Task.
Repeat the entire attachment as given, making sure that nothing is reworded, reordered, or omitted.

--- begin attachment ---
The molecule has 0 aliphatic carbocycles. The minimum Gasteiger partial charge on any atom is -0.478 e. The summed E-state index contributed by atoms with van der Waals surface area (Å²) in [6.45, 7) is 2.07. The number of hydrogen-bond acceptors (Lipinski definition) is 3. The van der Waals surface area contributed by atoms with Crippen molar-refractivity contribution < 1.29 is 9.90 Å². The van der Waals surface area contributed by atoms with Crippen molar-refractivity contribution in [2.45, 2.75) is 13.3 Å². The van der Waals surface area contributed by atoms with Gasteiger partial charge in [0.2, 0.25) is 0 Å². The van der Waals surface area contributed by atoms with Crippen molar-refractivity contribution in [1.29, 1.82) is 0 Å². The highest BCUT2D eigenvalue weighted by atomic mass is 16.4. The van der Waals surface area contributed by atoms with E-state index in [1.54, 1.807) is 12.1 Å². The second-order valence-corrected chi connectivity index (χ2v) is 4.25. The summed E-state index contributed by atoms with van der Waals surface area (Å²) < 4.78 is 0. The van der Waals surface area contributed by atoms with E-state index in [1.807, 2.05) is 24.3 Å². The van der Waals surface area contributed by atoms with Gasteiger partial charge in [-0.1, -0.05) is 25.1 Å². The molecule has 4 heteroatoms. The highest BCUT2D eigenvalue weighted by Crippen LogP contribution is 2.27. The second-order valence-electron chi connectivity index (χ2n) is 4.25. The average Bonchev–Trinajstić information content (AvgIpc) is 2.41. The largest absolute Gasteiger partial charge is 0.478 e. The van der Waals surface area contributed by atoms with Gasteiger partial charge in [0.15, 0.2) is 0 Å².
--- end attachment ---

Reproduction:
The molecule has 0 aliphatic carbocycles. The minimum Gasteiger partial charge on any atom is -0.478 e. The summed E-state index contributed by atoms with van der Waals surface area (Å²) in [6.45, 7) is 2.07. The number of hydrogen-bond acceptors (Lipinski definition) is 3. The van der Waals surface area contributed by atoms with Crippen molar-refractivity contribution < 1.29 is 9.90 Å². The van der Waals surface area contributed by atoms with Crippen molar-refractivity contribution in [2.45, 2.75) is 13.3 Å². The van der Waals surface area contributed by atoms with Gasteiger partial charge in [0.2, 0.25) is 0 Å². The van der Waals surface area contributed by atoms with Crippen molar-refractivity contribution in [1.29, 1.82) is 0 Å². The highest BCUT2D eigenvalue weighted by atomic mass is 16.4. The van der Waals surface area contributed by atoms with E-state index in [1.54, 1.807) is 12.1 Å². The second-order valence-corrected chi connectivity index (χ2v) is 4.25. The summed E-state index contributed by atoms with van der Waals surface area (Å²) < 4.78 is 0. The van der Waals surface area contributed by atoms with E-state index in [1.807, 2.05) is 24.3 Å². The van der Waals surface area contributed by atoms with Gasteiger partial charge in [-0.1, -0.05) is 25.1 Å². The molecule has 4 heteroatoms. The highest BCUT2D eigenvalue weighted by Crippen LogP contribution is 2.27. The second-order valence-electron chi connectivity index (χ2n) is 4.25. The average Bonchev–Trinajstić information content (AvgIpc) is 2.41. The largest absolute Gasteiger partial charge is 0.478 e. The van der Waals surface area contributed by atoms with Gasteiger partial charge in [0.15, 0.2) is 0 Å².